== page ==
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How can I find the sum of the following series? $$ \sum_{n=0}^{+\infty}\frac{n^2}{2^n} $$ I know that it converges, and Wolfram Alpha tells me that its sum is 6 .

Which technique should I use to prove that the sum is 6?

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If this is homework, tag it as such. –  lhf Feb 4 '11 at 16:56
    
What series that is similar to that one do you know? –  lhf Feb 4 '11 at 16:56
    
No, it isn't. I found it in a math joke, without explanation, and I was trying to find out the result. –  zar Feb 4 '11 at 21:48
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3 Answers 3

You can also apply the formula for the sum of a geometric series three times in a row :

$$\begin{array}{rcl} \sum_{n=1}^\infty \frac{n^2}{2^n} &=& \sum_{n=1}^\infty (2n-1) \sum_{k=n}^\infty \frac{1}{2^k} = \sum_{n=1}^\infty \frac{2n-1}{2^{n-1}} \\ &=& \sum_{k=0}^\infty \frac{1}{2^k} + \sum_{n=1}^\infty 2 \sum_{k=n}^\infty \frac{1}{2^k} \\ &=& 2 + \sum_{n=1}^\infty \frac{2}{2^{n-1}} \\ &= & 2 + 2 \cdot 2 = 6 \end{array}$$

Also, if cutting up those geometric series is too hard, there is an easier way to do the same thing :

$$\begin{array}{rcl} (1-\frac{1}{2})^3 \cdot \sum_{n=1}^\infty \frac{n^2}{2^n} & = & (1-\frac{1}{2})^2 \cdot \sum_{n=1}^\infty \frac{n^2-(n-1)^2}{2^n} = (1-\frac{1}{2})^2 \cdot \sum_{n=1}^\infty \frac{2n-1}{2^n} \\ &=& (1-\frac{1}{2}) \cdot \left(\frac{1}{2} + \sum_{n=2}^\infty \frac{(2n-1)-(2n-3)}{2^n} \right) \\ &=& (1-\frac{1}{2}) \cdot \left(\frac{1}{2} + \sum_{n=2}^\infty \frac{2}{2^n} \right) \\ &=& \frac{1}{4} + \frac{2}{4} = \frac{3}{4} = \left(1-\frac{1}{2} \right)^3 \cdot 6 \end{array}$$

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This is the only answer I've seen so far that doesn't use calculus. That makes it a good answer, since the OP tagged it as "algebra precalculus," presumably indicating that s/he doesn't know calculus. –  Ben Crowell Jan 30 '12 at 21:25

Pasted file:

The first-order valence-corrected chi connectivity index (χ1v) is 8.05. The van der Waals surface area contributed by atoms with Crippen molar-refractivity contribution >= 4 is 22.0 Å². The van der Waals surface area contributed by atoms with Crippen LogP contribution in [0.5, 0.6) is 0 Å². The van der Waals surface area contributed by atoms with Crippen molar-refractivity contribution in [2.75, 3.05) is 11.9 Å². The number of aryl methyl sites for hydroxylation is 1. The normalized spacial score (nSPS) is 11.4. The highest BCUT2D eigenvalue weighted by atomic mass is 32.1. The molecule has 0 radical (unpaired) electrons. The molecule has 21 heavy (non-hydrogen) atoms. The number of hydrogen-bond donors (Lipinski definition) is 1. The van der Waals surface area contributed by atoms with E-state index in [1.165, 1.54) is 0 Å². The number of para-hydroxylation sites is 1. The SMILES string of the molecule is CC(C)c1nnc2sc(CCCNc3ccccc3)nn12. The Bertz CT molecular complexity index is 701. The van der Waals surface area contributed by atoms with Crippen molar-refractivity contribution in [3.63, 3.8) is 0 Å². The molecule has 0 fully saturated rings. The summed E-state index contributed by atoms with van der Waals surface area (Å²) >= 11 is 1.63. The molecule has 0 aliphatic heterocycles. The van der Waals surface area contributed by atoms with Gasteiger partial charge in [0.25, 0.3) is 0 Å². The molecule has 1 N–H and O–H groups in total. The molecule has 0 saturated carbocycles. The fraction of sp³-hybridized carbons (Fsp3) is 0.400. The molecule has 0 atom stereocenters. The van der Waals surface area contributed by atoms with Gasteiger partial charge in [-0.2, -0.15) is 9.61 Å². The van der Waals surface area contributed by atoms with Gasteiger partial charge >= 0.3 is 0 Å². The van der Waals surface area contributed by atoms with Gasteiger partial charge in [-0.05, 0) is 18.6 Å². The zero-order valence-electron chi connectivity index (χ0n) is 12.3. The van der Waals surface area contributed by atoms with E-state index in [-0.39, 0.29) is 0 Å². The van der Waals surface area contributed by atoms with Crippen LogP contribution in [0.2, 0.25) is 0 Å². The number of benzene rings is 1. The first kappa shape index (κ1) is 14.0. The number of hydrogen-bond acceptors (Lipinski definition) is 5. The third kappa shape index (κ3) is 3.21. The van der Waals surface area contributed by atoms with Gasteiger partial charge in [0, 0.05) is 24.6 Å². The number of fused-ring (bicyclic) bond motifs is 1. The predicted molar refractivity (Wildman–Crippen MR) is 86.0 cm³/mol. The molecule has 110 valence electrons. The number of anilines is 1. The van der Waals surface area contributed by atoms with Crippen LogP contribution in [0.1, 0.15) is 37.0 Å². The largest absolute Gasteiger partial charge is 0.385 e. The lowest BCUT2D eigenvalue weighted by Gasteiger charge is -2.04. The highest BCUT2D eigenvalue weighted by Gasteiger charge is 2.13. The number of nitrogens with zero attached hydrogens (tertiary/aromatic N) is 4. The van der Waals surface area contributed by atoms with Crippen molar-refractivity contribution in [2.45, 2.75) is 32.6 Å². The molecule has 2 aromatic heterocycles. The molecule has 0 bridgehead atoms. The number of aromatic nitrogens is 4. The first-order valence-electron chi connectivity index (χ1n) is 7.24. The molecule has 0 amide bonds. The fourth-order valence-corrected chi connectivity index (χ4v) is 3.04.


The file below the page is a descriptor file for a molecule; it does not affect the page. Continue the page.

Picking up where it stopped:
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For $x$ in a neighborhood of $1$, let $$ f(x) = \sum\limits_{n = 0}^\infty {\frac{{x^n }}{{2^n }}} = \sum\limits_{n = 0}^\infty {\bigg(\frac{x}{2}\bigg)^n } = \frac{1}{{1 - x/2}} = \frac{2}{{2 - x}}. $$ Thus, on the one hand, $$ f'(x) = \sum\limits_{n = 0}^\infty {\frac{{nx^{n - 1} }}{{2^n }}} \;\; {\rm and} \;\; f''(x) = \sum\limits_{n = 0}^\infty {\frac{{n(n - 1)x^{n - 2} }}{{2^n }}} , $$ and, on the other hand, $$ f'(x) = \frac{2}{{(2 - x)^2 }} \;\; {\rm and} \;\; f''(x) = \frac{4}{{(2 - x)^3 }}. $$ Hence, $$ f'(1) = \sum\limits_{n = 0}^\infty {\frac{n}{{2^n }}} = 2 \;\; {\rm and} \;\; f''(1) = \sum\limits_{n = 0}^\infty {\frac{{n(n - 1)}}{{2^n }}} = 4. $$ Finally, $$ \sum\limits_{n = 0}^\infty {\frac{{n^2 }}{{2^n }}} = f'(1) + f''(1) = 6. $$ The idea here was to consider the Probability-generating function of the geometric$(1/2)$ distribution.

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It is equal to $f(x)=\sum_{n \geq 0} n^2 x^n$ evaluated at $x=1/2$. To compute this function of $x$, write $n^2 = (n+1)(n+2)-3(n+1)+1$, so that $f(x)=a(x)+b(x)+c(x)$ with:

$a(x)= \sum_{n \geq 0} (n+1)(n+2) x^n = \frac{d^2}{dx^2} \left( \sum_{n \geq 0} x^n\right) = \frac{2}{(1-x)^3}$

$b(x)=\sum_{n \geq 0} 3 (n+1) x^n = 3\frac{d}{dx} \left( \sum_{n \geq 0} x^n \right) = \frac{3}{(1-x)^2}$

$c(x)= \sum_{n \geq 0} x^n = \frac{1}{1-x}$

So $f(1/2)=\frac{2}{(1/2)^3}-\frac{3}{(1/2)^2} + \frac{1}{1/2} = 16-12+2=6$.

The "technique" is to add a parameter in the series, to make the multiplication by $n+1$ appear as differentiation.

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I think that $\sum_{n\ge0}(n+1)(n+2)x^n$ should be equal to $\frac{d^2}{dx^2}\sum_{n\ge0}x^{n+2}$, right? (The second derivative is the same, anyway) –  zar Feb 4 '11 at 19:12
    
+1 for presenting it as an example of a general technique, rather than a trick that would appear to work only for this case. Another general technique, which is probably equivalent to yours, would be as follows. Write the similar-looking indefinite integral $\int x^2 2^{-x} dx$. Integrate it by parts. Note that the result has the form $2^{-x}P(x)$, where $P$ is a polynomial. Conjecture that the partial sum in the discrete case has the form $S_n=2^{-n}P(n)$. Write $S_n-S_{n-1}=n^22^{-n}$, and determine $P$. –  Ben Crowell Jan 30 '12 at 17:12
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